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June 8, 2010

Increased intake of vitamins B6 and B12 from food and supplements linked to less depression

Increased intake of vitamins B6 and B12 from food and supplements linked to less depression

A report published online on June 2, 2010 in the American Journal of Clinical Nutrition reveals a lower risk of developing depression among men and women who consume greater amounts of vitamin B6 and vitamin B12.

Researchers at Rush University Medical Center in Chicago evaluated data from 3,503 participants in the Chicago Health and Aging project, an ongoing study of adults aged 65 and older. Intake of vitamin B6, vitamin B12 and folate was calculated from dietary questionnaire responses. Depression was assessed via the 10 item Center for Epidemiologic Studies Depression scale administered during follow-up interviews conducted between 1997 and 2009.

Four hundred seventy-one participants reported at least 4 depressive symptoms over up to 12 years of follow-up. Adjusted analysis of the data revealed that higher intakes of both vitamin B6 and B12 from food and supplements were associated with decreased depressive symptoms over the course of follow-up. Each additional 10 milligrams of vitamin B6 and 10 micrograms of vitamin B12 intake were associated with a 2% lower risk of developing depressive symptoms per year. No significant benefit was observed in association with B vitamin intake from food alone, nor was an effect found for folate. The authors note that vitamin B12 from food sources has poor bioavailability and absorption, especially in older individuals. They also suggest that "it is possible that folate is associated with the onset of depressive symptoms but only at insufficient concentrations that are below the range of intake that occur in fortified folic acid populations such as the Chicago Health and Aging Project population."

In their discussion of possible protective mechanisms for the vitamins against depression, the authors remark that a deficiency of vitamin B12 is responsible for a neurological syndrome that includes depressive symptoms, and that pyridoxal 5'-phosphate, the primary biologic form of vitamin B6, is a cofactor in serotonin synthesis, a neurotransmitter that has an important role in mood.

"Our results support the hypotheses that high total intakes of vitamins B6 and B12 are protective of depressive symptoms over time in community-residing older adults," Kimberly A. Skarupski and her colleagues conclude. "In the assessment and treatment of depressive symptoms in older adults, clinicians and other health care professionals should be mindful of the patient’s nutritional status in general, and whether there are vitamin insufficiencies in these nutrients before treatment."

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Health Concern Life Extension Highlight

Depression

Serotonin and norepinephrine are neurotransmitters that regulate mood, sleep, appetite, and emotion and are involved in a variety of physiological and behavioral functions. If the immediate reuptake of serotonin (or norepinephrine) is prevented, more of these precious brain chemicals remain available to do their intended work (Vaswani M et al 2003; Bourin M et al 2002).

Many nutrients and supplements can influence the body’s management of vital neurotransmitters. Much like the prescription drugs used to treat depression, these natural therapies act by increasing production of neurotransmitters or reducing their rates of degradation. Unlike prescription drugs, however, natural therapies can also minimize the effects of oxidative stress and inflammation that contribute to depression.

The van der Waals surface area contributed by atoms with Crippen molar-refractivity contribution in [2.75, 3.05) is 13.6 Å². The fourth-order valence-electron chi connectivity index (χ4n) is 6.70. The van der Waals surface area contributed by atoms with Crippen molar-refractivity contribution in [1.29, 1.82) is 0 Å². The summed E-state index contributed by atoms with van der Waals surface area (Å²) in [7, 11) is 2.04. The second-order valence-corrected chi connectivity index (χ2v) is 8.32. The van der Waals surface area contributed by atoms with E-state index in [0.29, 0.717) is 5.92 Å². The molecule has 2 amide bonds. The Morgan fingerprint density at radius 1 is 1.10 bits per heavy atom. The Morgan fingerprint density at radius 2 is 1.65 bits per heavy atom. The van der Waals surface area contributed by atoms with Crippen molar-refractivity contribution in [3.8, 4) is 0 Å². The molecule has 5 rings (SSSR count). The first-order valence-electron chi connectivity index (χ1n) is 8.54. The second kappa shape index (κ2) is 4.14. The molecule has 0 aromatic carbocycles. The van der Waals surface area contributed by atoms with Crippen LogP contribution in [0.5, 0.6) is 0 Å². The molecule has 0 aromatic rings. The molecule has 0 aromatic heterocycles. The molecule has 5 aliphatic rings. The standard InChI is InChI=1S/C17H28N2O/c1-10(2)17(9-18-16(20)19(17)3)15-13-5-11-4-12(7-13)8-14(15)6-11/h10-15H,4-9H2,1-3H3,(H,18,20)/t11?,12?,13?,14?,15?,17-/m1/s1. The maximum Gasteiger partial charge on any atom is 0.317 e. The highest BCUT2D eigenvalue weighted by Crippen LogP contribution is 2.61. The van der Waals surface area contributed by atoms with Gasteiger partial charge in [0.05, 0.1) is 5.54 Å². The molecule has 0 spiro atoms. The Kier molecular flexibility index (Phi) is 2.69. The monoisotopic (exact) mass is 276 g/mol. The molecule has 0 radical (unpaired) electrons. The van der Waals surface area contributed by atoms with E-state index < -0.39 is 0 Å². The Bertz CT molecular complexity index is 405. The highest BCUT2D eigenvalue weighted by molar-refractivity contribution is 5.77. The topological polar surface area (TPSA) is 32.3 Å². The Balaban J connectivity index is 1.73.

One intriguing target for therapy is homocysteine, which is an intermediary amino acid that has been associated with various disease states. Studies have shown that elevated homocysteine is also associated with depressive disorders and anger attacks caused by depression (Chen CS et al 2005). Homocysteine levels can be lowered by the following nutrients, some of which (especially S-adenosyl-L-methionine, or SAMe) have been found to improve depression independently.

Folic acid. Clinical trials have demonstrated that folic acid relieves depression on its own and enhances the antidepressant effect of conventional antidepressants. In one study, patients given 500 mcg folic acid daily in conjunction with fluoxetine experienced a significant improvement in depressive symptoms compared with patients receiving the antidepressant alone, and women benefited particularly (Coppen A et al 2000). Because relapse is associated with low serum folate, it is important to maintain folate supplementation for a year following a depressive episode (Morris MS et al 2003).

Vitamin B12 (cobalamin). Deficiency in vitamin B12 has been cited as a risk factor for developing depression (Gottfries CG 2001) and is associated with increased homocysteine (Parnetti L et al 1997; Stabler SP et al 1990). People with high vitamin B12 levels have better treatment outcomes for major depression (Hintikka J et al 2003). Vitamin B12 supplementation is important for depressed individuals, particularly older patients, in whom low vitamin B12 levels are common (Lindeman RD et al 2000; Penninx BW et al 2000).

Vitamin B6 (pyridoxine). In 2005, a team of researchers from Yale University examined all the published studies on vitamin B6 and depression. Although the researchers did not find evidence of benefits from vitamin B6 treatment in the results of all the studies, they did find that premenopausal women suffering from depression benefited from vitamin B6 (Williams AL et al 2005).

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